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June 22, 1995

State appropriation unresolved; additional Tuition Challenge Grant funds approved

The state House of Representatives voted 198-3 on June 20 to approve a $144.4 million appropriation for Pitt for the fiscal year beginning July 1.

But political wrangling in the state Senate was delaying final legislative approval of the funds as the University Times went to press.

Senate Democrats this week blocked approval of the state appropriations for Pitt and the three other state-related universities — Penn State, Temple and Lincoln — because only Penn State is set to receive a larger appropriation in the next fiscal year.

Penn State would get $273.3 million, an increase of $4 million. The extra funds are earmarked for agricultural research and agricultural extension offices operating in all Pennsylvania counties.

Democrats argue that the four state-related schools should get equal treatment. They also resent being left out of negotiations leading to last week's passage of Pennsylvania's $16.2 billion general fund budget by the Republican-controlled Legislature.

Although it is likely Pitt will get no increase in its $144.4 million base appropriation, the general fund budget turned out to be more generous than University officials had expected. That's because the general budget included $24.2 million for the state's Tuition Challenge Grants Program, $9 million more than Gov. Tom Ridge had recommended.

The program grants extra funds to the four state-related universities and the State System of Higher Education (comprising Pennsylvania's state-owned universities) as a reward for keeping tuition increases for Pennsylvania residents at 4.5 percent or less. Participation in the program is optional, but all of the universities are expected to limit their in-state tuition hikes to 4.5 percent in order to qualify.

Pitt's Board of Trustees is expected to approve 4.5 percent tuition increases for nearly all Pitt students at the board's meeting today, June 22.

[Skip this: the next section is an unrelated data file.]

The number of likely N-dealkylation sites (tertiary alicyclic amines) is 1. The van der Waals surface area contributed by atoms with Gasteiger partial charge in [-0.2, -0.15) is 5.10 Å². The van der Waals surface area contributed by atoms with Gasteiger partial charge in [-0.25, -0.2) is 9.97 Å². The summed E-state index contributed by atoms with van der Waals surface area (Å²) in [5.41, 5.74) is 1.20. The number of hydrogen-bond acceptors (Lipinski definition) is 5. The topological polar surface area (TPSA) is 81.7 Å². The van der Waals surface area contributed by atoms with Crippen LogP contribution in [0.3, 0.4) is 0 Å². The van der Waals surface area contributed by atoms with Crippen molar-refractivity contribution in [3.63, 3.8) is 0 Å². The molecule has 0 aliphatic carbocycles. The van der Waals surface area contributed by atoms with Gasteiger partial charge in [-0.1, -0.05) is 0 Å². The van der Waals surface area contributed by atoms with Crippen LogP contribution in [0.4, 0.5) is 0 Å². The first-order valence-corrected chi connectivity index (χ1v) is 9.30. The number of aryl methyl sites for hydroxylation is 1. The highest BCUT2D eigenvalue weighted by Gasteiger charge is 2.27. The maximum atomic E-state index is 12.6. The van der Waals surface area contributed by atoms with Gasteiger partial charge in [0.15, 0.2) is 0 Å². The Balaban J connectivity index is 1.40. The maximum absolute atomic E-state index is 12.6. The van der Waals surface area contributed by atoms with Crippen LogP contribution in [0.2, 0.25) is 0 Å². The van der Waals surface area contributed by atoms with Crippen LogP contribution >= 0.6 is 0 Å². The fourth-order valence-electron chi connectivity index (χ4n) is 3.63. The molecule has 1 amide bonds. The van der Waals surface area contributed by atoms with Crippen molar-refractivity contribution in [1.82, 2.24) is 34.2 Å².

Ann Dykstra, Pitt director of Commonwealth Relations, estimated that Pitt's share of the Tuition Challenge Grants money will be about $3.25 million. Under Ridge's budget, Pitt had expected to get just $1.9 million from the program.

The $3.25 million would be in addition to the $144.4 million that Pitt expects to receive as its basic state appropriation.

Another bit of good news for Pitt in this year's Tuition Challenge Grants Program is that program funds will be distributed based on each school's full-time equivalent enrollment. Under Gov. Ridge's proposed budget, funds would have been based solely on the number of full-time students a school enrolled, not taking into account part-time students.

For years, Pitt administrators have argued that the program shortchanged urban universities such as Pitt, which enroll proportionately more part-timers than other state universities.

In related news, the House on June 20 voted 113-85 to approve a resolution to create a special committee to investigate spending practices at the state-related universities and the State System of Higher Education.

Rep. John Lawless (R-Montgomery County) introduced the resolution, which calls for a five-member special committee to hold public hearings and report to the House by Feb. 1, 1996 on: * Faculty activities including teaching loads, research, public service and institutional service.

* Tuition and fee discounts for faculty, employees and their dependents.

* Honoraria for faculty, administrators and other employees.

* Compensation policies for representatives of employee organizations.

* Employee sabbaticals.

* Professional staff travel expenses.

Lawless is expected to chair the committee, which will be appointed by Speaker of the House Matthew J. Ryan (R-Delaware County).

During budget hearings this spring, Lawless questioned officials from Pitt and other state-funded schools about the number of hours professors spend teaching and money spent on travel and sabbaticals.

At a May 22 press conference, Lawless said he wasn't satisfied with university officials' responses. He announced plans to introduce a package of amendments to the universities' funding bills for fiscal year 1995-96. But in lieu of the amendments, Lawless this week introduced his resolution calling for the special committee.

The amendments that Lawless had planned to introduce would have required: * Phasing out tuition benefits for children and spouses of employees at colleges and universities receiving state funds.

* That 80 percent of a school's full professors teach at least 12 credit hours each semester before the school could receive state funding.

* Immediately eliminating honoraria for speakers employed at a state-funded college or university when they speak at another institution receiving state funds.

* Prohibiting faculty union representatives from being paid by their universities while on union business.

See the May 25 University Times for an interview with Lawless and responses from Pitt officials.

Lawless's proposal to create the special committee on higher education spending practices touched off a lengthy debate on the House floor, with some representatives arguing that it was the business of the House's education committee to investigate such issues.

A resolution to that effect was introduced by Rep. Jess Stairs (R-Westmoreland County), majority chairman of the education committee. But Stairs's resolution was defeated on its third vote.

— Bruce Steele

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